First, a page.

The manger of Christmas… It’s an awesome revelation. But like many things in Scripture, we have heard it and read it until we no longer have a sense of awe much less any curiosity. That’s unfortunate. And this series of posts is my attempt to give you two Christmas gifts: Awe & Curiosity. So, enjoy!
Christmas Manger: Introduction
In a ‘Christmas past’ you may have received a game called Trivial Pursuit. Trivia can be nothing more than fun facts that others don’t know. But when it comes to the Bible, minute details (trivia?) can be very instructive and insightful. That is the case with one of the most familiar aspects of nativity scenes.
Let’s be thorough. Our traditions and preconceived ideas can keep us from fully seeing and understanding Scripture’s message. Don’t think so? How many Hallmark cards have three kings at the stable with the shepherds? How many nativity scenes display a wooden manger? Read the accounts of Jesus’ birth in Matthew and Luke. The magi (a group not numbered and not said to be kings) brought their gifts to the house (not a stable) where the Child (not the Baby) was. The shepherds worshiped the Infant. And then there is the manger. Those were more often comprised of rock than wood. See how easy it is to have a misconception? Details matter. So join me in this pursuit of Biblical detail. It’s anything but trivial!
Manger: The Word
The word we see as manger is used 8 times in the Bible. Four of those are in the Old Testament. And each of those is rendered as crib. The other four are in the New Testament. All are in Luke’s Gospel! Each is rendered: manger. One is almost forced to ask why he was the only writer to use the term. We should always read the Bible with a question mark in view. The more questions we ask the more we learn. And this is why I’ve added the tag how to study to this series of posts.
The root word means to eat or chew. It denotes a place where animals eat the fodder put out for them. There is a connection I probably won’t fully develop in this series. It comes from a great book I have recommended previously: Eat This Book. The title comes from God’s instructions to Jeremiah and to John (in Revelation) to eat the scrolls. The word eat, in these settings, carries the idea of ruminating, gnawing, or lingering long over the food. You can order the book through the link in this post.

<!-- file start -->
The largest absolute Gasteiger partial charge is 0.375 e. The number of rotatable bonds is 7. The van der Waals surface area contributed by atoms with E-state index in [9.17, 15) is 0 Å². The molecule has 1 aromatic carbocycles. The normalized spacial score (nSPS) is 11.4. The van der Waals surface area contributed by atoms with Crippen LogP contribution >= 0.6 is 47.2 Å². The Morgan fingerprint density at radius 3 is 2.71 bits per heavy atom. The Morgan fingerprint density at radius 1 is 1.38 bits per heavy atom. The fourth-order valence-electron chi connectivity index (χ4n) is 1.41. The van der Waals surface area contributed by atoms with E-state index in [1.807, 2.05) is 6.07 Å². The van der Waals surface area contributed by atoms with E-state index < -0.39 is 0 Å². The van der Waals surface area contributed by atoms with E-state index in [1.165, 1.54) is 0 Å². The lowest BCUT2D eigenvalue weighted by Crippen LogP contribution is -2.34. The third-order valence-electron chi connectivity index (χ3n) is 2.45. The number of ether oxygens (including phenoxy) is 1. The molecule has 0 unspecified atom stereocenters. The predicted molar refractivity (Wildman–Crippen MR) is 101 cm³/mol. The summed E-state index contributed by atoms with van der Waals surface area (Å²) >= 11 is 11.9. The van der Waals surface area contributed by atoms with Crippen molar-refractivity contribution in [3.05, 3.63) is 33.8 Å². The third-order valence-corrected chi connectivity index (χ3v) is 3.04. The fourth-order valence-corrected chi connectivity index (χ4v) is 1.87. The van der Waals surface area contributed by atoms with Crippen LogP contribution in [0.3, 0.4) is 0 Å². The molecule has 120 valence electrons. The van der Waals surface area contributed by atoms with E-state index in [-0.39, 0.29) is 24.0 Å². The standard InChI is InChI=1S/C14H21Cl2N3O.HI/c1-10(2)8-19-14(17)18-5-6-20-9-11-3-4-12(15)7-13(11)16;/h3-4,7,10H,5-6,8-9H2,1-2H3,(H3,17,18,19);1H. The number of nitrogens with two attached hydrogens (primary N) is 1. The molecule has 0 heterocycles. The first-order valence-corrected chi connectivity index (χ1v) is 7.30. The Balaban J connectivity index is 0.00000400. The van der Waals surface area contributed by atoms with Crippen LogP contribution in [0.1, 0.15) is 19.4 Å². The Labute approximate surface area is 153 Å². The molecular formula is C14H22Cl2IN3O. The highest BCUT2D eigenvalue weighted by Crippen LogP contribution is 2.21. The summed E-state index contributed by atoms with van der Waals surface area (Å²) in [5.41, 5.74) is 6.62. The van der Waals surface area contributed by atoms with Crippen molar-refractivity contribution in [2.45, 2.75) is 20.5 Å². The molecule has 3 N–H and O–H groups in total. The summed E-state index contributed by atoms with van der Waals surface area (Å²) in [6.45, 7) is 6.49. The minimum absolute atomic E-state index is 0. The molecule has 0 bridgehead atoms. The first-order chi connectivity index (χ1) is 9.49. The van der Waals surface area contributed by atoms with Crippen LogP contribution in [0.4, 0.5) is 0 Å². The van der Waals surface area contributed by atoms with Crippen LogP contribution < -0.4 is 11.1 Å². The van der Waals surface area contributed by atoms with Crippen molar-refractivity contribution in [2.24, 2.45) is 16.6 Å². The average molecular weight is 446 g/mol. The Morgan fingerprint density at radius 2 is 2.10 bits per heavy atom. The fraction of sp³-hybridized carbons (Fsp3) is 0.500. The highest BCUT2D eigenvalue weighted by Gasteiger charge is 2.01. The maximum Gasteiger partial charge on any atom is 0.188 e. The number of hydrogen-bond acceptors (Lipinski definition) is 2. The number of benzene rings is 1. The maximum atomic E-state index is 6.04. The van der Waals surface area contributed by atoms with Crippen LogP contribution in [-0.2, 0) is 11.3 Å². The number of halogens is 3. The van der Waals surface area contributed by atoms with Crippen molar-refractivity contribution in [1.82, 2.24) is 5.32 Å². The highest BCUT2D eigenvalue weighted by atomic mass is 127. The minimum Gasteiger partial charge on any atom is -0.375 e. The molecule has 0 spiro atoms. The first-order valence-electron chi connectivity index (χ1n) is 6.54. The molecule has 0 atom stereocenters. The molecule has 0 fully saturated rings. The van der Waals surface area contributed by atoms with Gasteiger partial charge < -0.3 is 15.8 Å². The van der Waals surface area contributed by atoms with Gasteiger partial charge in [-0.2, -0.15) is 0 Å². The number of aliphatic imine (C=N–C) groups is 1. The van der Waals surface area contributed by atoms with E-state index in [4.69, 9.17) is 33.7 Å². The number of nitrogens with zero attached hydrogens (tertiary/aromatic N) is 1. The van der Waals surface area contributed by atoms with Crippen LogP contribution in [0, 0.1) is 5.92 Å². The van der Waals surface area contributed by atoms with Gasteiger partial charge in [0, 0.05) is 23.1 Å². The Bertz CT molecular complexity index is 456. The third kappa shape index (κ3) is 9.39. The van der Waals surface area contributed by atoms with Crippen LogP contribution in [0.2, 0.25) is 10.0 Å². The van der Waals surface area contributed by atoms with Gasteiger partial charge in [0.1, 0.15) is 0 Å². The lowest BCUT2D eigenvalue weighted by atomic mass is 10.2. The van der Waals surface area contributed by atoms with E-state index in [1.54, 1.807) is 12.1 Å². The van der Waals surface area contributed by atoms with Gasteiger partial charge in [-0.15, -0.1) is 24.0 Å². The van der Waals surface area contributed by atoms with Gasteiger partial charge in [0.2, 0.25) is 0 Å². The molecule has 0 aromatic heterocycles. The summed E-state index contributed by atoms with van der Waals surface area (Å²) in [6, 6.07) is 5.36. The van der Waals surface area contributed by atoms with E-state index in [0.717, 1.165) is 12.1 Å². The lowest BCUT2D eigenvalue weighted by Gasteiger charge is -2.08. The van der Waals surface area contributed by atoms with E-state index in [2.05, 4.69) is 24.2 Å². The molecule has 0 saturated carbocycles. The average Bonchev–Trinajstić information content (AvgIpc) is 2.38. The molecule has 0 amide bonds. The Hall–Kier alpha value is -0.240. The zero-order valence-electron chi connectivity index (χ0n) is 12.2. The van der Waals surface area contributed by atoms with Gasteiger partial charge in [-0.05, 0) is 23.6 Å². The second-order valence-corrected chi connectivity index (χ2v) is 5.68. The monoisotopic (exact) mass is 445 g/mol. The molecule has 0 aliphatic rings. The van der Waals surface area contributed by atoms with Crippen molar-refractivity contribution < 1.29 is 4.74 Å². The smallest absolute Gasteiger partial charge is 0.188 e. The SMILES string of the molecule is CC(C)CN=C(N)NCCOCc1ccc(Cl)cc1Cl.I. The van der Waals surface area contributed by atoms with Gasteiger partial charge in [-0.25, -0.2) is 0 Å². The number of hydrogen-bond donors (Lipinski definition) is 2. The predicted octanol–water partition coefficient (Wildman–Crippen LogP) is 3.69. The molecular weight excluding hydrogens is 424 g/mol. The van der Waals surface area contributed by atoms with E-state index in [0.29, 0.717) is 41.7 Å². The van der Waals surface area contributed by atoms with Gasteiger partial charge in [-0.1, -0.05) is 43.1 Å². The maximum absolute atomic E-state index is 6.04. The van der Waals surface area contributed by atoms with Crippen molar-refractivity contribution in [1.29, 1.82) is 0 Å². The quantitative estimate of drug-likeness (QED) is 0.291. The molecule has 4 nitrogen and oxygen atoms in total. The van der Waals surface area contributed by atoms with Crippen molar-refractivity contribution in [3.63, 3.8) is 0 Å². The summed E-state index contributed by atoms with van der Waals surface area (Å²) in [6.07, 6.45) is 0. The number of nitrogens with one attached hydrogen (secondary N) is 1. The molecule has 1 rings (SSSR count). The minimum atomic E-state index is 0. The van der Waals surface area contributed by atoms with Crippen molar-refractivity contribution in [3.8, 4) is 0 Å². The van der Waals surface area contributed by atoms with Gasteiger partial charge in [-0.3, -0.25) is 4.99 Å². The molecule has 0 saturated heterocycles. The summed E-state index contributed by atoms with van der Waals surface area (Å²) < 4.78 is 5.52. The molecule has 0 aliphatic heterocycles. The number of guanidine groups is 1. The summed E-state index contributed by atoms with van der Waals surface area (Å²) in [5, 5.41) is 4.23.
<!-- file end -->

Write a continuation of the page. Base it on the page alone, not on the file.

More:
Manger is used three times in Luke 2. Just let your mouse hover over the references below to see each one:
- Luke 2:7
- Luke 2:12
- and Luke 2:16
Manger: The Questions
Getting back to my constant recommendation and practice… We know what happened. The stable, the angels, shepherds, and journey to Bethlehem are very familiar. But ask the Why question! Start with this:
Could God have done things another way?
The answer is an easy, Yes! The fact is He didn’t do things another way. Then we ought to be asking:
Why did things have to be the way they were?
There must be reasons and we probably can’t determine all of them in this life. But I’ll give you one more question for consideration:
Does God do random?
The answer is a resounding, No! Why? Consider this very short list of things we know about Him. He knows:
- The number of grains of sand on the seashore
- How many hairs are on each head, and whether it’s increasing or decreasing!
- The names He gave to an infinite number of stars in His limitless universe
Those truths are inconsistent with randomness or happenstance. So, I ask again, why did things happen in Bethlehem as they did? What ‘manger message’ was God communicating to us through Luke? That’s where we go next!